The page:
Pete's Rankings: 20-16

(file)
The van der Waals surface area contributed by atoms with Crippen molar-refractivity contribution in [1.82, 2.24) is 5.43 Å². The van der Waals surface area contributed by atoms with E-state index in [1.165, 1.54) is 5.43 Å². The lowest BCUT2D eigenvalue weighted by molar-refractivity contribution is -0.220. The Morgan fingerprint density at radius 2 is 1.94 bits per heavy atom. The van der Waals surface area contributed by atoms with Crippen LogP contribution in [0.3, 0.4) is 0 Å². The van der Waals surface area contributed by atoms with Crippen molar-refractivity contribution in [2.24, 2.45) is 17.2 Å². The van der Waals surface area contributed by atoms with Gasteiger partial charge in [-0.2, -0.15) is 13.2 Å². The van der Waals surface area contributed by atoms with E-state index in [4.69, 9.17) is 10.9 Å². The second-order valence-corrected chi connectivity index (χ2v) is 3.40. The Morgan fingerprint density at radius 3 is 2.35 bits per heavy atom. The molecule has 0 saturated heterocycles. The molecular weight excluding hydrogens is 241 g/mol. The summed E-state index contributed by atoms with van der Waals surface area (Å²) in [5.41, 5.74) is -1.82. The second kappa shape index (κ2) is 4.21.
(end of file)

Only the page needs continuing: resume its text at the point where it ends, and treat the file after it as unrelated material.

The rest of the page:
Prospects 20-16 feature a disappointing former 2nd round pick, three young forwards and the first goaltender to be revealed in the Lightning's Top-25. Check it out: [b]20.) D Andreas Holmqvist, Springfield Falcons (AHL)[/b] [b][i]Ht/Wt: 6'4" 195 lbs. Drafted: 2nd Round 2001[/i][/b] 42GP 3-9-12 22PIMs (-15) In general, the Lightning advocates that European prospects come to North America early in their career to make the adjustment to North American hockey. The reason is simple: it's very difficult to know how a prospect will react to the different style of hockey played in the pros on this continent. The case of Andreas Holmqvist is one very vivid testament to this fact. Three years ago the former 2001 2nd round pick was considered by the Lightning to be their most NHL ready prospect; so much so that they gave Holmqvist a nice one-way contract and were penciling him in as a contender for the team's 6th/7th defenseman slot. It's not hard to see why they made that determination as Holmqvist has many of the tools necessary to be a top-flight offensive defenseman. He's a good skater with strong passing skills and a cannon for a point shot. None of these, however, substitute for the kind of defensive hockey sense and physical toughness that Holmqvist simply could not muster in the last two seasons between Pensacola of the ECHL and the Springfield Falcons. To use the cliche "deer in headlights" to explain Holmqvist's defensive performace over that period is an understatement, and while Andreas tried to apply himself more in using his long frame in the corners and along the wall, his spindly 195 pound frame was simply not up to the task. There are strong rumors now Holmqvist will return to Sweden next season to play for his old club team Linkopings. Given his relatively hefty entry contract and what it might cost to qualify him, Holmqvist may not even last the summer in the organization before he is cut loose. [b]19.) LW Mark Tobin, Rimouski Oceanic (QMJHL)[/b] [b][i]Ht/Wt: 6'3" 211 lbs. Drafted: 2nd Round 2004[/i][/b] 68GP 22-28-50 107PIMs (-1) Mark Tobin has established himself as a good lower line grinder prospect for the Lightning organization, but has yet to really prove he has the power forward offensive potential the team thought they had when they selected him in the late 2nd round of last year's Entry Draft. Posessing a good sized frame and plenty of willingness to use it, Tobin can make waves physically in high traffic areas, but his hands and skating still need work. Playing for the offensive juggernaut that was Sidney Crosby's Rimouski Oceanic, Tobin played second line matching his previous season's goal total of 22 while improving his overall point total by 12 points. The improvement statistically was solid, but in the playoffs and Memorial Cup when the checking got tighter, Tobin was lackluster offensively for all but the Chicoutimi series in the QMJHL finals. Being held scoreless in five games at the Memorial Cup against the best junior teams in the CHL ended the season on a sour note for Tobin, and now the Newfoundland native has to face the prospect of a 2005-2006 season on a Rimouski team which may lose Sidney Crosby, M.A. Pouliot and a host of other top flight players. This will leave the gritty winger in a position of leadership on the team's top line with little proven talent around him to speak of. Whether or not he responds to the challenge to lead his team not only physically but as a scorer too will be a huge factor in helping to sort out just how much upside Tobin truly has. [b]18.) C/LW Zbynek Hrdel, Rimouski Oceanic (QMJHL)[/b] [b][i]Ht/Wt: 6'4" 195 lbs. Drafted: 9th Round 2003[/i][/b] 56GP 23-35-58 47PIMs (+25) For Hrdel, the 2004-2005 season will go down as a successful campaign. The Czech native elevated his play in his third season of North American hockey scoring 8 more goals than a year ago to likely secure a pro contract from a Lightning organization desperate for some scoring help in the minors. He also managed to earn a spot on the Czech Republic's World Junior Championship team, a nice feather in cap. Hrdel has a long frame and posseses a solid shot and good puck skills when he is left alone in space. What became clear in the Memorial Cup final though as Hrdel was held to just 1 point in 5 tournament games is that he has considerably less success in the high traffic, tight checking environment that is sure to greet him at the pro level. The opportunities to play in space in the QMJHL, and to play on the power play with a world class talent like Crosby, are now gone and Hrdel must learn to fight though checks and pay the price physically to score. He has the tools to do so, although his skating is rather average and he could certainly stand to gain 15 pounds. [b]17.) C/LW Dimitri Kazionov, Lada Togliatti (RUS)[/b] [b][i]Ht/Wt: 6'4" 185 lbs. Drafted: 4th Round 2002[/i][/b] 46GP 3-8-11 32PIMs (Even) (Superleague) The slow and steady development of Dimitri Kazionov continues in Togliatti of the Superleague. Dimitri has established himself as a fixture on the Russian league power's lower lines and managed to successfully match his previous season's point totals even with the influx of NHL talent during the lockout. And although he sat for much of Lada's playoff run in favor of more experienced forwards, Kazionov did get the opportunity to play for the team in the finals as they squared off against the eventual champions, Moscow Dynamo. Kazionov is a well rounded player with good speed and puck skills and a good sense positionally in his own end of the rink. If he wants to make it in the Lightning organization though, he'll have to cross the pond within the next couple of seasons to begin his adjustment to North American hockey where he will have to bulk up and learn to compete more physically in order to excel. [b]16.) G Gerald Coleman, London Knights (OHL)[/b] [b][i]Ht/Wt: 6'4" 190 lbs. Drafted: 7th Round 2003[/i][/b] 38GP 32-2-2 1.70GAA .941sv% If there was a text book on how to get positive marks during one's signing season, Gerald Coleman's picture would be on the cover. Playing behind the eventual Memorial Cup champion London Knights, possibly the greatest junior team in Canadian junior hockey history, Coleman scorched through the league leading the OHL statistically in both GAA and save percentage, not to mention his eye popping 32-2-2 record. Coleman, who has proven himself a young man of superior coachability and work ethic, has managed to apply Lightning goalie coach Jeff Reese's approach of simplifying his game, using his long frame and playing strong positionally in his net and used it with remarkable success in the OHL. However, despite Coleman's strong play he was passed over for numerous accolades this season including losing out on making an appearance for USA's World Junior Championship team, being snubbed for the OHL All-Star Game and only finishing third in the league's balloting for best goaltender. The cruelest cut of all though came when Coleman, who began the year tandeming with undrafted Ryan MacDonald, ended it on the bench for all but one Memorial Cup game behind undrafted veteran Adam Dennis, who was acquired by the Hunter brothers at the OHL trade deadline specifically for his playoff experience. Are Coleman's numbers more a manifestation of the team he played behind rather than his natural ability? Hockey people in the OHL appear to feel so, and Coleman's slow feet, poor rebound control and less than stellar puck handling ability may be the reason why. Now Coleman waits for a pro contract, which he has earned and richly deserves, but he should be considered a project and the rough edges of his game will require a lot of seasoning to smooth out. His game is not unlike that of Brian Eklund's, although he doesn't have quite the same level of athleticism Eklund does. His work ethic and attitude are outstanding though, and should lead him to a good professional career and possibly even make him a good NHL backup goaltender. [b]Pete's Lightning Prospect Rankings 1.) 2.) 3.) 4.) 5.) 6.) 7.) 8.) 9.) 10.) 11.) 12.) 13.) 14.) 15.) 16.) G Gerald Coleman, London (OHL) 17.) C/LW Dimitri Kazionov, Togliatti (RUS) 18.) C/LW Zbynek Hrdel, Rimouski (QMJHL) 19.) LW Mark Tobin, Rimouski (QMJHL) 20.) D Andreas Holmqvist, Springfield (AHL) 21.) D Mike Lundin, Maine (HEast) 22.) LW Justin Keller, Kelowna (WHL) 23.) LW Dennis Packard, Springfield (AHL) 24.) C Andre Deveaux, Springfield (AHL) 25.) LW Alexei Glukhov, Victoria (ECHL)[/b] [i]Note:Rankings take into consideration future upside AND NHL readiness in comparing players. The team the player is listed with is the last franchise in the league the player spent the largest part of the year with. Height/weight metrics were compiled from the player's team or league where available. These rankings are my personal rankings and not representative of the opinions of the Boltprospects staff as a whole.[/i]